Develop markets one after the other, and not at the same time. Each country requires knowledge and effort in terms of language, legislation, product specifications, applications, distribution channels, etc. Therefore, focusing on the largest and most easily accessible market potential is important. Cooperation with major customers and the establishment of distributors, who are familiar with the country’s conditions, should be the first steps for successful market development.

Your view of the future: do you think globalization will intensify? Or will global trade become more limited?
Globalization, with its increasingly global division of labor, has led to many goods being produced where the location conditions are most favorable. This has benefited all stakeholders, businesses, consumers and entire economies. The focus of the international economic system is shifting. Asia will become more and more important in the future. This requires open markets and free trade, which must overcome the burgeoning market access barriers.

About Christiane Leister

After completing a degree in economics, Christiane Leister began her career with controlling & finance in well-known industrial companies. In 1993, she took over a sole proprietorship in succession and expanded it globally with new technologies to form the Leister Group. Christiane Leister is a member of the following committees: ETH Board, Board of Directors Amphasys AG, Strategic Advisory Board Artmyn SA, Advisory Board Venture Foundation and the Jury Swiss Economic Award.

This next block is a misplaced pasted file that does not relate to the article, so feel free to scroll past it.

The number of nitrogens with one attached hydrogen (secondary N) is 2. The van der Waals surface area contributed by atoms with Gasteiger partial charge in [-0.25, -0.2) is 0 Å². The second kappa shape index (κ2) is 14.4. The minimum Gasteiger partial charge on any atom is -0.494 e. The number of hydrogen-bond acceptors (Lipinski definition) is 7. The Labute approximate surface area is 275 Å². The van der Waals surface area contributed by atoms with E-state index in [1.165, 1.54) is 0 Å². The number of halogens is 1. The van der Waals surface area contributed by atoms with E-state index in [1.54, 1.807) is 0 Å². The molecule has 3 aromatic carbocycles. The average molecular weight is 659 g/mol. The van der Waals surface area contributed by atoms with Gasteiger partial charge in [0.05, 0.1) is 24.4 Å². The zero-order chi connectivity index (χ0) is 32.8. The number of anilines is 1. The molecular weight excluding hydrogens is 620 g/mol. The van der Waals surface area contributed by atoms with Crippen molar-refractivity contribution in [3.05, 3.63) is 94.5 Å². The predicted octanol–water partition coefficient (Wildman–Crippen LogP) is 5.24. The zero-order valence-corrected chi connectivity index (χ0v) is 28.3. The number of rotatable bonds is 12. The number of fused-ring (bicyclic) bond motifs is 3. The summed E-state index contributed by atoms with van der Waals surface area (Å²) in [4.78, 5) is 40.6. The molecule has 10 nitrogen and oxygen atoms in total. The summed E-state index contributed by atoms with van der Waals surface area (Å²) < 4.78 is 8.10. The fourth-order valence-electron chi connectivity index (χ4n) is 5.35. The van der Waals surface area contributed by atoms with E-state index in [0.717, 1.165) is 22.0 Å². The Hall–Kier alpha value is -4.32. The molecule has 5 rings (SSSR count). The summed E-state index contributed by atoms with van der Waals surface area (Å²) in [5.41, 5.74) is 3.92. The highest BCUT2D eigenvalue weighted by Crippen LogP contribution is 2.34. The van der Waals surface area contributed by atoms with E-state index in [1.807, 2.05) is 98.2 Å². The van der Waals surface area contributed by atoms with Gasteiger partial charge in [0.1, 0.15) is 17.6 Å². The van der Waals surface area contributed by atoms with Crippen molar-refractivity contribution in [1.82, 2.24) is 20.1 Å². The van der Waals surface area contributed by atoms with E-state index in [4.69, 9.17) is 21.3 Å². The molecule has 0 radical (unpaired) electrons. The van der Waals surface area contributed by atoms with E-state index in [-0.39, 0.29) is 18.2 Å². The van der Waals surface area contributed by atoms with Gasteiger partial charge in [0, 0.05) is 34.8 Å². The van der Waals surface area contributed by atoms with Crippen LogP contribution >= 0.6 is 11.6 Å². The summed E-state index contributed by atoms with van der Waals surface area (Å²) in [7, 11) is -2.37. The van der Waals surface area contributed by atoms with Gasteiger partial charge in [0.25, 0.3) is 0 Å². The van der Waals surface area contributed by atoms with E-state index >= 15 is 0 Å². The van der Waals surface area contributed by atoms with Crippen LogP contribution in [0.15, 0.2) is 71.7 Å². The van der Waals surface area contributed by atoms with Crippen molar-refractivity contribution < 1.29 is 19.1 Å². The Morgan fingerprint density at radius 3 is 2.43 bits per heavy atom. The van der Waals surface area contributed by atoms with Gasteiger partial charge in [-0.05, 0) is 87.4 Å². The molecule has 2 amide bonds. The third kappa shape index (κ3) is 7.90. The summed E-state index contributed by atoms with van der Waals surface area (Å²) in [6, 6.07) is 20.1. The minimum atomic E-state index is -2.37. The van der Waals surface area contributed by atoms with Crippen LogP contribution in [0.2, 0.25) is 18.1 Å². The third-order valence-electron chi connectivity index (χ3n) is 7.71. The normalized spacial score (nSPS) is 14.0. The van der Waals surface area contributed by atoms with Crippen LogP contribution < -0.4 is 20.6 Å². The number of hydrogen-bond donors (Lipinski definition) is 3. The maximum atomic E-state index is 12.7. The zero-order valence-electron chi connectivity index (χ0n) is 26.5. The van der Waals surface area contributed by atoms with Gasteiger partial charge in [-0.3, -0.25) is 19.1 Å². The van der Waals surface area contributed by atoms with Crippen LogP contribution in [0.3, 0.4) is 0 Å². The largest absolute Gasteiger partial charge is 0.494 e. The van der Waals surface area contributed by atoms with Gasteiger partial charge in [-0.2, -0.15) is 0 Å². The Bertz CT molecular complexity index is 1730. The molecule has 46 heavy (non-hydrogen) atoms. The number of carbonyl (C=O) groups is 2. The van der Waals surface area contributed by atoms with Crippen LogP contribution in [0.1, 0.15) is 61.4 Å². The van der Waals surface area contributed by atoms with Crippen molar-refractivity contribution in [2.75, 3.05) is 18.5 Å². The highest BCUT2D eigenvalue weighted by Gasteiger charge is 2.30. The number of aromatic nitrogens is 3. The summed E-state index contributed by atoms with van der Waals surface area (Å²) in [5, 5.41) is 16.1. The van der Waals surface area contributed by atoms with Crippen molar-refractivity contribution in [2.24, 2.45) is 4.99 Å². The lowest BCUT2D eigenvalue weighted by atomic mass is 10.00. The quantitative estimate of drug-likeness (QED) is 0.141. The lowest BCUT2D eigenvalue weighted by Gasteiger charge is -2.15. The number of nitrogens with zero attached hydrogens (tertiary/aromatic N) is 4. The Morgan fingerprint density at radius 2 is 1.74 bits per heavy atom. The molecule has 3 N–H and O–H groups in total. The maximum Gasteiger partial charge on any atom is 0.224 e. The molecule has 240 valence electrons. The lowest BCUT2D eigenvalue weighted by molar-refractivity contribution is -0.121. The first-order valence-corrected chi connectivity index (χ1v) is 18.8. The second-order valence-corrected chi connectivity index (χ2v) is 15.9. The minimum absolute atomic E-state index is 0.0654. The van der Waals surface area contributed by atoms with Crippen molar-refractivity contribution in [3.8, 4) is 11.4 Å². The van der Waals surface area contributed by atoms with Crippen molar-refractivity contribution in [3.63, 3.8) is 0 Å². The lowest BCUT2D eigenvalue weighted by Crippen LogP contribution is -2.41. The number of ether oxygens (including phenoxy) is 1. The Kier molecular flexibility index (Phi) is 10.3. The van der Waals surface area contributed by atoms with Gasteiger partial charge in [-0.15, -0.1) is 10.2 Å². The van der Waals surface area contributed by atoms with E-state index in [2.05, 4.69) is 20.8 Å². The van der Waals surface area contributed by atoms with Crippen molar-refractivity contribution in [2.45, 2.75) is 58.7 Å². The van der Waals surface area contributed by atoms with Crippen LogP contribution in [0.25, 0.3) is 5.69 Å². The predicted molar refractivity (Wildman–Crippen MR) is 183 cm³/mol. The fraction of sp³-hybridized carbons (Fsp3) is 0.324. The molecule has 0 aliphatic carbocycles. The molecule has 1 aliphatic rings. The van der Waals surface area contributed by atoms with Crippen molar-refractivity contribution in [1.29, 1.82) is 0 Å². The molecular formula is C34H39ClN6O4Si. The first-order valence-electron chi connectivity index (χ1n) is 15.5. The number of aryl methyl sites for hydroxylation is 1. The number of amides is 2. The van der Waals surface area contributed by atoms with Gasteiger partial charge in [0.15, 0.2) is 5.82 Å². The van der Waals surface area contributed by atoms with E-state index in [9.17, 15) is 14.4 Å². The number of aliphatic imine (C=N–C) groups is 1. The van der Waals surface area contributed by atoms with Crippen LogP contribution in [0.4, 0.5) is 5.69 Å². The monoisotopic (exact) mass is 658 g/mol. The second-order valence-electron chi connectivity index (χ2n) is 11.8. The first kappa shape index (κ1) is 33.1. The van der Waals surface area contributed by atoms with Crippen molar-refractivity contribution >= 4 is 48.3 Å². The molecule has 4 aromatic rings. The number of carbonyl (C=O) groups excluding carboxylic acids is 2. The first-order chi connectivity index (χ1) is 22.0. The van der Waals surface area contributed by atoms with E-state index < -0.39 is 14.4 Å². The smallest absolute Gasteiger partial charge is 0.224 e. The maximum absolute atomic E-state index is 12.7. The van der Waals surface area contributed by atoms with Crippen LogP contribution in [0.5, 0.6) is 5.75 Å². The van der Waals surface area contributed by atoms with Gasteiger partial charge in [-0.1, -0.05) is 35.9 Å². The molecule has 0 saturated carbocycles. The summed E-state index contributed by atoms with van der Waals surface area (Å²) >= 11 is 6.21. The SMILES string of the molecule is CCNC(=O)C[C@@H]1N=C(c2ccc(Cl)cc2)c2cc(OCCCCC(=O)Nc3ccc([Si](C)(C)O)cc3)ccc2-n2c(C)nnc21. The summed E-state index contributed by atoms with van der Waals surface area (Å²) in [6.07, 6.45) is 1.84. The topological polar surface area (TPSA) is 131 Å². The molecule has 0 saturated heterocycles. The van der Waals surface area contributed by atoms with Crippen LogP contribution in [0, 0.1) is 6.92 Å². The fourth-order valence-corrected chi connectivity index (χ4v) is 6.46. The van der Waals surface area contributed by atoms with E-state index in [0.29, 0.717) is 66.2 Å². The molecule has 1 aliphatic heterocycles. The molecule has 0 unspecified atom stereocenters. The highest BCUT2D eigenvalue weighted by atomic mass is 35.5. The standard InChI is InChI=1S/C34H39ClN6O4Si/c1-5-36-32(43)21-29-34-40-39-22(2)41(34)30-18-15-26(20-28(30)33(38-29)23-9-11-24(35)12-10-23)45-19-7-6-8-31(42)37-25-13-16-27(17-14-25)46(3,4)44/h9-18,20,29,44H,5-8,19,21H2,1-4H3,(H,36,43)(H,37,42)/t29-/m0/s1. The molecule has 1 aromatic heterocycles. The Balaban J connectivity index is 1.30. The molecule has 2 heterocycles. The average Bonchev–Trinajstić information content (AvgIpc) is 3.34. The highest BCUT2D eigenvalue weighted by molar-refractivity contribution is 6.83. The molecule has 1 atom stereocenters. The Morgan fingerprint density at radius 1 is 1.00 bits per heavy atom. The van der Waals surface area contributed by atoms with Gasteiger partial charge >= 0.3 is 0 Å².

About the Leister Group

With 800 employees and an export share of 98%, the Swiss technology group Leister AG has been active in over 100 countries for almost 70 years. Leister Technologies AG is the world leader in plastic welding equipment and modules for industrial process heat. The product range of Axetris AG, a Leister Group company, consists of gas sensors and micro-optical components.

Do you want to know more about free trade agreements and trade barriers to export? Meet Christiane Leister and other interesting speakers at the Aussenwirtschaftsforum on April 26 at Messe Zurich.

Register now

Read more on this subject in our dossier: International growth – between globalization and protectionism